Festival of Archaeology Update/Youth Takeover III

Our second day of environmental archaeology tutorials as part of the Festival of Archaeology went well, without the intermittent monsoons of yesterday! We will have a step-by-step guide to environmental processing later in the week to explain just what we were doing.

Tomorrow (22 July) is both the Youth Takeover celebration as well as A Day in Archaeology. Click here to read about a day in the life of people in various archaeological roles as well as some behind the scenes info about how digs work!


Below is another Youth Takeover post, where Nathalie (21, left) talks about making archaeology more accessible.

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Accessing Archaeology

As a student in ancient history and history, I had only come across archaeology in lectures and readings, but have had little opportunity to actually study it apart from the most introductory modules. Archaeology provides so much evidence that is vital to our understanding of the past, but can be overlooked when just looking at documentary evidence. I think that it is extremely important to include archaeological study in any study of the past, particularly as it provides a much needed different perspective, often a multidisciplinary view.

I have always been interested in archaeology, visiting sites throughout my childhood, in particular spending hours wandering around the British Museum. Even now I still drag my parents and reluctant sister to numerous obscure sites (some turning out to be rather big adventures) wherever we go. More and more through my degree, I have come to realise that it was archaeology that truly moved me. I have been taking any module I could that was related, which was surprisingly difficult as my university still doesn’t actually have a proper archaeology department. Through the opportunities that field schools have provided, I am starting to build up some experience in the field that I was missing in the classroom. However it worries me that this is something that is not always possible for many financially.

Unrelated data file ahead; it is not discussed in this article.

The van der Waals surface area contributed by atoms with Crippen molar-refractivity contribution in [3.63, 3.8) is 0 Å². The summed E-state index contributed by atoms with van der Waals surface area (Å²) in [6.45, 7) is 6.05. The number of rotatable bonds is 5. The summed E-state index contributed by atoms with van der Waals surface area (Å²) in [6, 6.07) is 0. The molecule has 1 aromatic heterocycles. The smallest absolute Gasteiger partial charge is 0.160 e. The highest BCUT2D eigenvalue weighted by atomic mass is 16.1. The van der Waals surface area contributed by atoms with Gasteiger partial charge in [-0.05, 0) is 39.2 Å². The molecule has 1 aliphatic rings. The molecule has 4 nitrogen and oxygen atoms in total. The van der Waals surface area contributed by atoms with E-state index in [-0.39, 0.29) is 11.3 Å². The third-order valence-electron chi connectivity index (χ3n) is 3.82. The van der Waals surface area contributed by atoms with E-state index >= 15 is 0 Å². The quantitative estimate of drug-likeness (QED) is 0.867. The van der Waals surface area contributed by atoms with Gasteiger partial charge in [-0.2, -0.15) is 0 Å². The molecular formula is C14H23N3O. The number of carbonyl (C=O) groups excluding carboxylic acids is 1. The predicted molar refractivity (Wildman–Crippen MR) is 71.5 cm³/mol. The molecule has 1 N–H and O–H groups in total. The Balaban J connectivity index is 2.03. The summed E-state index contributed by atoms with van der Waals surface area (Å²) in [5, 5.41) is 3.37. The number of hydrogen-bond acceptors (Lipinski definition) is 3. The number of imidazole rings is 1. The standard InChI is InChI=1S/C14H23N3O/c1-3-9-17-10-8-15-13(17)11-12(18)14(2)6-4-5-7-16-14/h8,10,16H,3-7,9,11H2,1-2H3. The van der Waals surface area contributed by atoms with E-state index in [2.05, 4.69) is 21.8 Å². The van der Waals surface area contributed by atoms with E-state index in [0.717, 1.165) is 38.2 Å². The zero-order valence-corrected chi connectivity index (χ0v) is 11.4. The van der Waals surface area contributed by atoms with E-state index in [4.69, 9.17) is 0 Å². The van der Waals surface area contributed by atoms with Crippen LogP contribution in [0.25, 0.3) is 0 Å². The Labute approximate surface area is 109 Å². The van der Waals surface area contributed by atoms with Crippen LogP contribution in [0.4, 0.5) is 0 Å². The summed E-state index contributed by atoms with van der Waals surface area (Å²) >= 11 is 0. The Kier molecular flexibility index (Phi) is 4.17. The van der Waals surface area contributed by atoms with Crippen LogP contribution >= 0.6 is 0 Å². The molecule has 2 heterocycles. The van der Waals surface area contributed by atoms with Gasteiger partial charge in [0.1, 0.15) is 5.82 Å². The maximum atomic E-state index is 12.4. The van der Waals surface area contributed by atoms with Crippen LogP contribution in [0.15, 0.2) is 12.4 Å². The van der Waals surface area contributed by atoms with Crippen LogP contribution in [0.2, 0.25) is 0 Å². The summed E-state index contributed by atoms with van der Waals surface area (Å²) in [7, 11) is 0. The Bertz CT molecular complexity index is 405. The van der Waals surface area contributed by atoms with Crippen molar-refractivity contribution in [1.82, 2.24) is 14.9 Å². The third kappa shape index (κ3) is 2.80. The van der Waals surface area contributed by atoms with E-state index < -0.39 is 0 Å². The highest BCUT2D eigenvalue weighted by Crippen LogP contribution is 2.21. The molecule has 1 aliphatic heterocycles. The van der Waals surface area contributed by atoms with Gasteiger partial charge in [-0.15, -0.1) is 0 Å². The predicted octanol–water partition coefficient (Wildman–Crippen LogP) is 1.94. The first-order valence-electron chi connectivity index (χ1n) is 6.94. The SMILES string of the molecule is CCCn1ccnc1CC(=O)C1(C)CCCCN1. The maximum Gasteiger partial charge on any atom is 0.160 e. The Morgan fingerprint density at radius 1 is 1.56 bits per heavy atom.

Field schools can sometimes be prohibitively expensive, especially as a student. This could prevent many people of every demographic getting vital experience due to socioeconomic circumstance rather than their ability. This is compounded by the fact that many archaeology jobs are not well paid, making it difficult to even support yourself, let alone pay back the multitude of loans needed to get the degrees in the subject you love so dearly. I myself plan to pursue a masters in archaeology, but I feel so absolutely lucky that I am able to do this, as many don’t have these opportunities.

Archaeology in the future needs to become more open to people from all backgrounds, but we as a field especially need to address socioeconomic diversity. We must do all we can to promote low-cost or free field schools and scholarships (which is difficult to provide because of competition and lack of funding, I know, I know), or even push for restructuring of the wage system both to allow professional archaeologists to pay back loans and also make it a more viable long-term career prospect. If we don’t make this change now for the future of archaeology, it will continue to be a field closed off to many.

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